Evan Roth’s Angry Birds All Levels is an art exhibit showing the ink tracings of the finger swipes required to complete all the levels of Angry Birds.
[Angry Birds All Levels] comments on the rise of casual gaming, identity and our relationship with mobile devices. Consisting of 300 sheets of tracing paper and black ink, it’s a visualization of every finger swipe needed to complete the popular mobile game of the same name. The gestures exist on a sheet of paper that’s the same size as the iPhone on which it was originally created. Angry Birds is part of a larger series that Roth has been working on over the last year called Multi-Touch Paintings. These compositions are created by performing simple routine tasks on multi-touch handheld computing devices [ranging from unlocking the device to checking Twitter] with inked fingers. The series is a comment on computing and identity, but also creates an archive of this moment in history where we have started to manipulate pixels directly through gestures that we were unfamiliar with just over 5 years ago. In the end, the viewer is presented with a black and white representation of the gestures that have been prescribed to us in the form of user interaction design.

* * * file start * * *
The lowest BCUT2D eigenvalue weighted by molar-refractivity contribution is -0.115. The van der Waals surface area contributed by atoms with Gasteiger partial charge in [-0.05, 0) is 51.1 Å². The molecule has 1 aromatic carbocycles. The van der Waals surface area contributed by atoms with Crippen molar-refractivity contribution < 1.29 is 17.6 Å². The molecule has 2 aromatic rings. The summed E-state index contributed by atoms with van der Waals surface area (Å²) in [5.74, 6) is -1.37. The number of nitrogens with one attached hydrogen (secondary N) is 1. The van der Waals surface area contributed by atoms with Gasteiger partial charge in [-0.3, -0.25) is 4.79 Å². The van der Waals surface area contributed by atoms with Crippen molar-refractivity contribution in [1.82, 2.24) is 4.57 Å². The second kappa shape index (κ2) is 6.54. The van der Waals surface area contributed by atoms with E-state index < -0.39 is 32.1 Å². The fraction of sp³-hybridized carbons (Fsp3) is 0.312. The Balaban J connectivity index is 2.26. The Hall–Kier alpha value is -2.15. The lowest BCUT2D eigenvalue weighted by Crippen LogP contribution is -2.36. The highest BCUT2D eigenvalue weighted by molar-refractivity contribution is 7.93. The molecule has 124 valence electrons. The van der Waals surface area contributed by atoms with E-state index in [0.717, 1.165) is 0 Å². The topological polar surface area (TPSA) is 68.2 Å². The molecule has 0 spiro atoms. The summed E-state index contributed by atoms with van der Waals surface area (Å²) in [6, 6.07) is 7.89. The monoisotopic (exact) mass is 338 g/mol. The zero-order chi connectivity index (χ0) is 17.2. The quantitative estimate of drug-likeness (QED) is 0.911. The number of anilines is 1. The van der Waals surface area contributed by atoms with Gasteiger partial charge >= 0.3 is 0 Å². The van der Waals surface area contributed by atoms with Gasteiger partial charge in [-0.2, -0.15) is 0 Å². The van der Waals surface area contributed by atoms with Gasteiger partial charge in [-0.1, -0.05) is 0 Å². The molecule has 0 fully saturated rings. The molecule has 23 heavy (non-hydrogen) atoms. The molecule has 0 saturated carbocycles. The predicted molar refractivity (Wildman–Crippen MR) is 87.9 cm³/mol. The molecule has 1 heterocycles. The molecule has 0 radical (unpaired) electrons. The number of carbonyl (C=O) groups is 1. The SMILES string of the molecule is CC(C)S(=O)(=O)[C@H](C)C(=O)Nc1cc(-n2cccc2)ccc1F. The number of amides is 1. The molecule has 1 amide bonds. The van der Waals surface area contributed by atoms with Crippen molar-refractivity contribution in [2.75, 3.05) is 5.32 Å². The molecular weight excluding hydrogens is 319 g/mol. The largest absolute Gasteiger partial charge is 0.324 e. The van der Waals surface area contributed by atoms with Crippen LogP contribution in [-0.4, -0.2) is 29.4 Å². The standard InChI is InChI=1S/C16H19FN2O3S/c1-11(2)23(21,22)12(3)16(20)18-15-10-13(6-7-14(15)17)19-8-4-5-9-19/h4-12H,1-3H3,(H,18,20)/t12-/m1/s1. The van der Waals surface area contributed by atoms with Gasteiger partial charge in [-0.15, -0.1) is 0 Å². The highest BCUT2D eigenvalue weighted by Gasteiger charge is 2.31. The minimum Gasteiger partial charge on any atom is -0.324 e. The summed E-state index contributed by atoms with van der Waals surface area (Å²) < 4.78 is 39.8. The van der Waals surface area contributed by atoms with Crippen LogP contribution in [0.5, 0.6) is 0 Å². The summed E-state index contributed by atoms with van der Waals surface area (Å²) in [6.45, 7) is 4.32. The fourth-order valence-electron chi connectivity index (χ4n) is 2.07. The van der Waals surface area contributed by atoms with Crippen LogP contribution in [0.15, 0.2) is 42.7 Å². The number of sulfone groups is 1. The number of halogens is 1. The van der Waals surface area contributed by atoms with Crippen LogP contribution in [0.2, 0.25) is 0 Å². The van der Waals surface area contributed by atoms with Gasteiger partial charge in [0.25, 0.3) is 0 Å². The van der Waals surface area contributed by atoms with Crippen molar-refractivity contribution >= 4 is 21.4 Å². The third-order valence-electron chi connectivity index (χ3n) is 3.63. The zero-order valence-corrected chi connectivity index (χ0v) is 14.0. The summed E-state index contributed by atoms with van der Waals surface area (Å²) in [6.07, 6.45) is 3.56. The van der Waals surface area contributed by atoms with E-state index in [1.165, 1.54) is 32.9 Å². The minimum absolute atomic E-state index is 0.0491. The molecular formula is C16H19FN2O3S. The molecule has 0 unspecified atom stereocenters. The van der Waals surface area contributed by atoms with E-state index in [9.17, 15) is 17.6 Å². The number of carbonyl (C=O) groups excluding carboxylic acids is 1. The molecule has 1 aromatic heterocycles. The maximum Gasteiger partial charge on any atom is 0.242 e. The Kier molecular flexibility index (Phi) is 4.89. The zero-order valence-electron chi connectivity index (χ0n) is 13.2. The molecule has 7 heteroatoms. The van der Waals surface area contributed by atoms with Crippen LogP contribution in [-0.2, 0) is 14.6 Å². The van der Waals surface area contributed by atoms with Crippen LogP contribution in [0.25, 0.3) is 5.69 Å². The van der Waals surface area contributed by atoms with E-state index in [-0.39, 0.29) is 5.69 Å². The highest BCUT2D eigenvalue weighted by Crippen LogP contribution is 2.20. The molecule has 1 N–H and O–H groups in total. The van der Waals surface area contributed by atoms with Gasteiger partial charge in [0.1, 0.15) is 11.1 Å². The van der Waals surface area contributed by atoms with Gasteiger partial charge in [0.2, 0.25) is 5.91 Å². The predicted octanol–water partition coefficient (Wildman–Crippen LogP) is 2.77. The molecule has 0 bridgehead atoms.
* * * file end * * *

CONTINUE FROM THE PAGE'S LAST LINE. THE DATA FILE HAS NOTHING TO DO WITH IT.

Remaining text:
Here are all the tracings set to that familiar tune:
Art is subjective, natch, but I like the meta-nature of this, i.e. creating ink and paper renditions of an almost completely virtual activity, boiling down an emotional reaction and the result of millions of lines of code into a few smudges on paper. Cool.